Difference: LHCbRichMirrorAlignGitInfo (31 vs. 32)

Revision 322018-02-12 - ParasNaik

Line: 1 to 1
 
META TOPICPARENT name="LHCbRichMirrorAlign"
Line: 24 to 24
  It is time to git! Please read everything and please follow the workflow Anatoly describes. If you have any questions email the alignment-development mailing list. If we cannot answer your question, email Jordi, and if all else fails then Marco Clemencic / lhcb-core-soft@cernNOSPAMPLEASE.ch
Changed:
<
<
The basic idea behind git is that "branches" are used to develop new features of the code, each branch forks from the master branch (the "default" branch) of a git repository, and each new branch is isolated from the other branches, until one chooses to merge them. Typically we use these other branches for development, and then merge them back to the master branch when the new feature is tested and ready. At LHCb we have to ask for a merge request in CERN's GitLab to merge one of our branches into the master branch of a Project. Then the Project manager can decide whether to allow the merge to occur.
>
>
The basic idea behind git is that "branches" are used to develop new features of the code, typically each branch forks from the main master branch (the "default" branch) of a git repository, and each new branch is isolated from the other branches, until one chooses to merge them. Typically we use these other branches for development, and then merge them back to the master branch when the new feature is tested and ready. At LHCb we have to ask for a merge request in CERN's GitLab to merge one of our branches into (typically) the master branch of a Project. Then the Project manager can decide whether to allow the merge to occur.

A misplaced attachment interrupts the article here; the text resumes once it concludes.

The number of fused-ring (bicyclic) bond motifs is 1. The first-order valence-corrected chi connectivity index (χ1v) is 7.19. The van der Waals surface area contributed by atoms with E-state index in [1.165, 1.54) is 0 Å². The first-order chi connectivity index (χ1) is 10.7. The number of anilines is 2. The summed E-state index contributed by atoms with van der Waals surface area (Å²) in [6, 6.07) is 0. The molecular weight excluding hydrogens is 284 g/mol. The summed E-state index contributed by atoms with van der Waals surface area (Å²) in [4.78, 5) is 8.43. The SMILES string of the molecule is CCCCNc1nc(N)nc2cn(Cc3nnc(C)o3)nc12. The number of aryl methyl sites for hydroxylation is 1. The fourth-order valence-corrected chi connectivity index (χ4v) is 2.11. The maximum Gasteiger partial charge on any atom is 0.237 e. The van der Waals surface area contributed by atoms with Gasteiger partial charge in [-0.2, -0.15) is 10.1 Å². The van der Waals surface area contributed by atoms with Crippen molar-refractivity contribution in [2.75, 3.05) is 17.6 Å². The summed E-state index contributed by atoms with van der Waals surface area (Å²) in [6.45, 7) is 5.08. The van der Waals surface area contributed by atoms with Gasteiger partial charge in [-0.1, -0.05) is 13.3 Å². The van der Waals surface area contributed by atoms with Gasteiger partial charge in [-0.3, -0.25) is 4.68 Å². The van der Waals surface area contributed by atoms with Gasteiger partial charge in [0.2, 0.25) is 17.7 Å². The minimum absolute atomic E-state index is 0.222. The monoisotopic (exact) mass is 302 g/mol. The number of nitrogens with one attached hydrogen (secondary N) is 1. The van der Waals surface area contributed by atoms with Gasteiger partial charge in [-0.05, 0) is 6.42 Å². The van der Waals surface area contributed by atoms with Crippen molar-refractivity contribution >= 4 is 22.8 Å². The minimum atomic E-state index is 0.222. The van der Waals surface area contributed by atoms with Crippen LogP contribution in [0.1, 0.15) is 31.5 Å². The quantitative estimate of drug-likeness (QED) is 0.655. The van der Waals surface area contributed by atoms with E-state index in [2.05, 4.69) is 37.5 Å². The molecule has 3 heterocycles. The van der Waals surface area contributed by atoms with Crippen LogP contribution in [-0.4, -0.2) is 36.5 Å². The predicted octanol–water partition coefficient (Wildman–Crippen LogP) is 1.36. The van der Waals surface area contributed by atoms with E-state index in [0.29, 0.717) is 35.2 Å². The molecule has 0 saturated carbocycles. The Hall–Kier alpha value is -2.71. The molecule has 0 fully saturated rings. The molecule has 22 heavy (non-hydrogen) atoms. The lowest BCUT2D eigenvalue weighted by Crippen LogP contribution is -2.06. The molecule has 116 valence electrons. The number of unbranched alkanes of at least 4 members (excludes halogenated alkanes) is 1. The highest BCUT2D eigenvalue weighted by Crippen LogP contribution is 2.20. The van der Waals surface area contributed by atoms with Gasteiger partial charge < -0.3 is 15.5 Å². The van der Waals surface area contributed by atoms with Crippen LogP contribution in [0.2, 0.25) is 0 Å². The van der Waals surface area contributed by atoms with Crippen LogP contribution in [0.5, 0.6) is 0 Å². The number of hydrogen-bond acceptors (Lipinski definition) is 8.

NOTA BENE: However, Panoptes is currently using two main branches. One is called 2018-patches and applies only to 2018 operations, the other is called master and will be used in the upgrade. This significantly changes our workflow:

  • Always lb-checkout out code from 2018-patches and commit any changes to a new branch
  • As usual, set up a merge request when ready to merge the new branch into the 2018-patches branch.
  • NEW Cherry-pick commits from 2018-patches into a second new branch.
  • Set up a merge request when ready to merge the second new branch into the master branch.
This seems complicated but it's the only way we can ensure that our changes go into both branches, as the master branch will soon have much code stripped away and changed in favor of the upgrade era code.
 

Standard documentation and other git stuff

Line: 51 to 58
 
  • However, packages don't have version tags anymore. From now on, a Panoptes project tag affects all its packages. What used to be "version v2r26 of Rich/RichOnlineMonitors" is now the "Rich/RichOnlineMonitors that comes with Panoptes v5r6."
  • The tag collector becomes obsolete from the point of view of Panoptes.
Changed:
<
<
  • Since we still need to release Panoptes versions, all packages should at least compile when they are added to the master branch of the git repository.
>
>
  • Since we still need to release Panoptes versions, all packages should at least compile when they are added to the 2018-patches / master branch of the git repository.
  For this reason, it is important to have meaningful development branches for stuff that is not yet stable, which will be merged once the new features are fully implemented and tested.
Line: 60 to 67